After about an hour driving we leave asphalt road and set off to cycling through green mountainsides and the network of smaller and larger rivers offer excellent pastureland for the herds of horses, yaks and cows. We will often be greeted and observed by herd of curious yaks. Lunch on the way.
In the evening we will reach Tsenkher hot spring resort. This resort has a large open-air pool at its customer's disposal. The hot water of the pool flows continuously in from the hot water spring. At the spring, the temperature of the water is over 80 ° C. A complex pipelines system regulates the water temperature. Some will spend hours sitting in the pool talking to their friends while staring at the stars or scanning the nightly nature around them.
(Ger camp B, L, D)
Day 3:
Tuvkhun Monastery
After breakfast in our Ger camp we will cross deep water river on our jeeps mostly inundated in summer and start our full cycling day. We will cycle through a magic combination of forested hills, granite formations and broad fertile valleys dotted with scattered Gers. Our journey will take us through deep in Khangai Mountains: lush, green abundant with wild flowers and plants. Our tracks following flowing rivers and undulating hills. To complete the perfection of nature many Gers of nomads peacefully minding their business taking care of their livestock. The area is the home to huge number of yaks of Mongolia. Today cycling will need more physical demand as we pass mountains up and down on a terrain quite rocky. As we are followed by our jeeps those who are tired can always sit in your vehicle. Early evening, we arrive at our campsite already settled for night and arranged by our team. We will sleep in spacious tents. Spend evening around camp fire and enjoy complete wilderness and quietness.
(Tented camp B, L, D)
Day 4:
Orkhon Waterfalls
Leaving our campsite, we will be heading to Tuvkhun Monastery on our jeeps established during the 1650’s by Zanabazar, one of Mongolia’s most respected religious leaders. The monastery’s wooden buildings are integrated with a natural system of caves perched near a hilltop, from which you have beautiful view of the Orkhon Valley and the surrounding pine forests. On the top of the cliff, a pile of stones to worship a god of this mountain forms a hill. It is called Ovoo.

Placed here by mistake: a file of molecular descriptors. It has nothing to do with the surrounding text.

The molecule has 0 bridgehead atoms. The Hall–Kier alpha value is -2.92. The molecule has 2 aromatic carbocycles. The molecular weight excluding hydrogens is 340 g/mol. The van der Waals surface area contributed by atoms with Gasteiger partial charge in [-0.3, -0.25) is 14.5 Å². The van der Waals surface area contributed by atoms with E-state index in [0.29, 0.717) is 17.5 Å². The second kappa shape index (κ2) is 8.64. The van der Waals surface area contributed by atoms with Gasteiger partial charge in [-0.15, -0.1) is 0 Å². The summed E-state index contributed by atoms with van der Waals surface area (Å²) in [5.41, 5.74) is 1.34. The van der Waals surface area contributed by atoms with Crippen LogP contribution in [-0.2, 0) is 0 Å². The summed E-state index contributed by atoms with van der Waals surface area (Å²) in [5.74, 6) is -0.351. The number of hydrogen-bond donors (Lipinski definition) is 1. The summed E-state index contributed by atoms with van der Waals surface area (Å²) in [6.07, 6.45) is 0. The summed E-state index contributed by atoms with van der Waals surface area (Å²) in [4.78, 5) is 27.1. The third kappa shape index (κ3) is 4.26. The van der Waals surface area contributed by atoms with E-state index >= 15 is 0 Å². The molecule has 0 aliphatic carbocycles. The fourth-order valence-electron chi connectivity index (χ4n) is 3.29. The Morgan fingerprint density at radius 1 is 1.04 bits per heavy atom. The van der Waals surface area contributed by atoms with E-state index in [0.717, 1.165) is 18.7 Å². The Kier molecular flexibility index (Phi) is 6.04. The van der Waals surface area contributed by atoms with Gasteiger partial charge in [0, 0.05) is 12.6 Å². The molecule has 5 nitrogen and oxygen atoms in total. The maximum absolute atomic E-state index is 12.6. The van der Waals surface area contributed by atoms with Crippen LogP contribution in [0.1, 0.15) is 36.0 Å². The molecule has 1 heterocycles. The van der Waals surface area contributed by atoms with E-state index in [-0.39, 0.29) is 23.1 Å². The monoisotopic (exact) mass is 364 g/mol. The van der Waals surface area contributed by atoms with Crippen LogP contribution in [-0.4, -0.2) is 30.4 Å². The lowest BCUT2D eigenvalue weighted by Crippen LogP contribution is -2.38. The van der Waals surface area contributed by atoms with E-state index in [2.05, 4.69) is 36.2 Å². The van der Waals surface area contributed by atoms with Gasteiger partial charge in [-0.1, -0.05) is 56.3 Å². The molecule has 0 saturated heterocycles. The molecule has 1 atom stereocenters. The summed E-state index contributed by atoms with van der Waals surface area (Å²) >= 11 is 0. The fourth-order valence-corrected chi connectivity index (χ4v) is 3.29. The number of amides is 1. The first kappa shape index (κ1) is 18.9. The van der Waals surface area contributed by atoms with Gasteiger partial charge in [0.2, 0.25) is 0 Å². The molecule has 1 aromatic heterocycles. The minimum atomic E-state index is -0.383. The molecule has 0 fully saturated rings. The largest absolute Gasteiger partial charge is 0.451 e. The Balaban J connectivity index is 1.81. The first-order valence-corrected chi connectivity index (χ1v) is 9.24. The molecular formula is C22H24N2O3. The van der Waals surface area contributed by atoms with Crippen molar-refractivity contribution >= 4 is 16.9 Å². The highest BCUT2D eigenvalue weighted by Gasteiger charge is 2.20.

After lunch we will be cycling to the direction Orkhon waterfall in Orkhon valley. The valley is registered as world cultural heritage by UNESCO due to its ancient findings, artefacts related to early 6th century and even before that. As well as, 12th to 13th century great Mongol empire had expanded its capital Karakorum here. Moreover, pasture nomadic lifestyle still remains here and it keeps both historic and nomadic view of life.
More we get close to waterfall the terrain will get quite challenging on rocky tracks. Quaternary era a volcano erupted near the beginning of the Tsagaan Azarga or White Stallion River and the lava flowed down the Orkhon valley forming the 10-meter-thick layer of basaltic rocks. The basaltic layer was crosscut by the Orkhon River continuously and the canyon was formed as a result. At the beginning of this canyon lays the 20 meters high, 10-meter-wide waterfall. The most adventures of you will climb down the canyon and swim the lake located at the foot of the waterfall. A famous Mongolian barbeque over hot stone is on menu tonight.
(Ger camp B, L, D)
Day 5:
Ongiin and Khoshuu Monastery
Today our longest driving day without cycling. After about 7-8 hours driving we will enjoy the peace and beauty of the Delger Khangai Mountains.
In the evening we will explore the ruins of Hoshuu Monastery on one side of the river and the ruins of Ongiin Monastery on the other side of the river. We will hike around in this massive series of rocky hills cut by the river.